WITH FUNDING set to expire this fall, the House Transportation and Infrastructure Committee proposes to authorize a half trillion dollars in federal spending on surface transportation over six years. The Obama administration took a different view, announcing that it wanted Congress to delay reauthorization for 18 months.
But neither addressed how they would pay for a new authorization. That failure is the latest evidence of a surface transportation financing program in need of transformation, not just reauthorization.
Technology should be at the heart of that transformation. Today, fuel tax receipts are the principal federal funding source for highway and mass transit projects. But the rise of higher-mileage and alternative-fuel vehicles, together with the failure to raise the tax in more than 15 years, show its limitations as a reliable 21st-century funding source.
Advances in technology make it possible to provide customers with highway access via the same market mechanisms used for goods and services like electricity, cellphones, and water. We should immediately begin the transition to technology-based direct-user charges and commit to deploying such a system nationally by 2020.
The transition will require ending the illusion that most highways are free. Rather than burying construction, operations, and maintenance costs in a tax on gasoline, consumers would pay directly for road usage using transponders, as is the case on the Massachusetts Turnpike and other toll roads.
But technology now enables systems that are far more sophisticated than FastLane. Congestion can be managed by varying road usage charges depending on the time of day.
Money-back travel-time guarantees could be offered to help customers accept highway pricing. For example, a charge of 10 cents per mile during particular time of day would be linked to a minimum average traffic speed. If the average falls below the minimum, customers are charged progressively less.
Performance guarantees would allow customers to make meaningful trip-by-trip choices between the value they place on saving travel time and how much they’re willing to pay to use a highway.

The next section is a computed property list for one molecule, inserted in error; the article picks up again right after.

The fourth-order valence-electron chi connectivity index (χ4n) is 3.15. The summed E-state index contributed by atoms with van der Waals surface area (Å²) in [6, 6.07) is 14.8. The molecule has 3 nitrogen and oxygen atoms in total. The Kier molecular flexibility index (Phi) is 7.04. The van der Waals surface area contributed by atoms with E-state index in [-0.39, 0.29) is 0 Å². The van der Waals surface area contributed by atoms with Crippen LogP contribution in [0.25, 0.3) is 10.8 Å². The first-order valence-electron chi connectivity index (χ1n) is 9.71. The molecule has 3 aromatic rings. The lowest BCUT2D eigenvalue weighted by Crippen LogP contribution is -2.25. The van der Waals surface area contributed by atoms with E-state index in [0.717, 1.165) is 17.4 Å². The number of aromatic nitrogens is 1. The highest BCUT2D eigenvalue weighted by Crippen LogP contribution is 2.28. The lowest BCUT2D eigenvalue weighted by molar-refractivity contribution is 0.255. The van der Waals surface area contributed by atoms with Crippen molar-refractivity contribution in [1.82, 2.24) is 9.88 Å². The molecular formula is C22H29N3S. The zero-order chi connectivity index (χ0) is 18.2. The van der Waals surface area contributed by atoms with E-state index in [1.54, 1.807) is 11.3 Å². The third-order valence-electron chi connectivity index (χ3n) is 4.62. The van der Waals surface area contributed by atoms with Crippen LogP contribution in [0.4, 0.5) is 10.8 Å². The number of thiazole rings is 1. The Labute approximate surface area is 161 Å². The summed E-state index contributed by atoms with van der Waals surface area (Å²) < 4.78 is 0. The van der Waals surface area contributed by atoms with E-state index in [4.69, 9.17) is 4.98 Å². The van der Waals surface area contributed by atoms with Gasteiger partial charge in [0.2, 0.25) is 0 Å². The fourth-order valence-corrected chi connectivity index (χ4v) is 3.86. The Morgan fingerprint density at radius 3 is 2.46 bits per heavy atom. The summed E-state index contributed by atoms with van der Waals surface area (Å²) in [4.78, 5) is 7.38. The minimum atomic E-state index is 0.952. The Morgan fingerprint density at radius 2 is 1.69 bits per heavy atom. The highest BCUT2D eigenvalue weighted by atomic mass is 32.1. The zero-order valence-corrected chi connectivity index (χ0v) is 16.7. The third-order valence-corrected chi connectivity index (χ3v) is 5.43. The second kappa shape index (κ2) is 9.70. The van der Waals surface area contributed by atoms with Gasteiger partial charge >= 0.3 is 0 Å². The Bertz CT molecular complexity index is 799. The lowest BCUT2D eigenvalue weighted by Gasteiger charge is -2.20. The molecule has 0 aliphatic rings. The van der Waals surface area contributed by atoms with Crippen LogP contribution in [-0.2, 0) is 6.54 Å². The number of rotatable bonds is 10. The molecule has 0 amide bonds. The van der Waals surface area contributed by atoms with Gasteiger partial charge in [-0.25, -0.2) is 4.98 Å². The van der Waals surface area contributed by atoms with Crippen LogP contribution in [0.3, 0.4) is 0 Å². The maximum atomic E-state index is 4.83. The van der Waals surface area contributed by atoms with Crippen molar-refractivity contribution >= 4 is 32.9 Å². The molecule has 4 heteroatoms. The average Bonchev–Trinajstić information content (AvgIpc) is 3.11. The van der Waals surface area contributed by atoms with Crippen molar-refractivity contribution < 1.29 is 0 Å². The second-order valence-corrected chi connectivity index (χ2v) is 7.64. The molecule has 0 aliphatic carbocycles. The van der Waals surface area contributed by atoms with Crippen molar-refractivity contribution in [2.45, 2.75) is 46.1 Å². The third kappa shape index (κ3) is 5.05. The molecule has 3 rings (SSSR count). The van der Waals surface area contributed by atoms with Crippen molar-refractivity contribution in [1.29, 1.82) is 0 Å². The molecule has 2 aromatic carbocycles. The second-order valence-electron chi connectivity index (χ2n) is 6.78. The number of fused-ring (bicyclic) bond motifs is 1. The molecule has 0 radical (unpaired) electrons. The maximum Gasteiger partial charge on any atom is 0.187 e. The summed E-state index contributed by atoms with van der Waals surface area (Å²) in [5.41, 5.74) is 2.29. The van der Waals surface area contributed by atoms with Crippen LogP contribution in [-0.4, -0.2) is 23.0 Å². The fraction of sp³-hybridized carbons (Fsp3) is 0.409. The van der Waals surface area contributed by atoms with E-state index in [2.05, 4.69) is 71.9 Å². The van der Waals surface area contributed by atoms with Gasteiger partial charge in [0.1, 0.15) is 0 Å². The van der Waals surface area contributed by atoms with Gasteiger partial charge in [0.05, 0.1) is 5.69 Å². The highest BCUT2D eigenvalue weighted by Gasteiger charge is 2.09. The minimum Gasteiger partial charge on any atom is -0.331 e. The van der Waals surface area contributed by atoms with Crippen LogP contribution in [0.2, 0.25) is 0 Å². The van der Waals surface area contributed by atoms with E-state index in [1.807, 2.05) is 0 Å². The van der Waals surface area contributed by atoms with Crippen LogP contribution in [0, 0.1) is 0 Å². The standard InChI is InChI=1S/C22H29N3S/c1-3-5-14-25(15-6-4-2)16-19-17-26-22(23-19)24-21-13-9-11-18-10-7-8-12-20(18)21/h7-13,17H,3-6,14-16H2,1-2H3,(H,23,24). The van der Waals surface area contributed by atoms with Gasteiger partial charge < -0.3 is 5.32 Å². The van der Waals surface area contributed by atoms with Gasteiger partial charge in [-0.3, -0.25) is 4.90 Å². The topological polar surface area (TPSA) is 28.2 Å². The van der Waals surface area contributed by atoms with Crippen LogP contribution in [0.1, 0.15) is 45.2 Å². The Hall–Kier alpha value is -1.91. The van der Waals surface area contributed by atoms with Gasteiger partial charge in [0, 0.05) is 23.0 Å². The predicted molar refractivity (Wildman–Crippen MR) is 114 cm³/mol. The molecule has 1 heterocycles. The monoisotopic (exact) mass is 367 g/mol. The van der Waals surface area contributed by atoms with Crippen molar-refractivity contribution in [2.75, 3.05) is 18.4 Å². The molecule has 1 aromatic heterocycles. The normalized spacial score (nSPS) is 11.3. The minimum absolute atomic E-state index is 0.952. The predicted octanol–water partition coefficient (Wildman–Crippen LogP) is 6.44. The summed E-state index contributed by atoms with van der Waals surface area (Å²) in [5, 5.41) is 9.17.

Today, fuel tax receipts go into the federal Highway Trust Fund. But for the second time in a year, the Fund is running dry. The need to address the shortfall and hopes that economic recovery will make more money available for transportation are behind Obama’s call for delaying reauthorization.
Unless a new revenue source is put in place or spending is slashed, the fund will need an extra $5 billion to $7 billion to meet its obligations to state transportation departments and transit authorities for the rest of the federal fiscal year, and another $8 billion to $10 billion for 2010. The administration’s plan to cover its proposed 18-month delay includes another $20 billion transfer from the General Fund. Just last summer, Congress transferred $8 billion from the General Fund.
Continuing to do the same thing and expecting a different result is insane. Alternative-fuel usage will continue to grow and vehicles will become even more efficient, resulting in ever-diminishing returns from the fuel tax.
Additional reforms are needed to transform surface transportation funding. Exploding budget deficits and debt projections will compromise the administration’s ability to deliver on promises to reverse years of under-investment in infrastructure, but the federal government should at least maximize state and local officials’ flexibility to work with private-sector partners to solve growing mobility and congestion problems.
Highway Trust Fund money should be available for any transportation mode or combination of modes, and together with private funds. All forms of project delivery and financing options should be allowed. In addition to generating desperately needed resources, transforming the way we fund surface transportation can yield congestion reduction, environmental benefits, and a renewed focus on customer service.
Technology-based solutions introduce a new level of fairness and accountability. And history teaches us that consumers are willing to pay a reasonable price if they get real value in return.
Joseph M. Giglio is a professor of strategic management at Northeastern University. Charles Chieppo is the principal of Chieppo Strategies.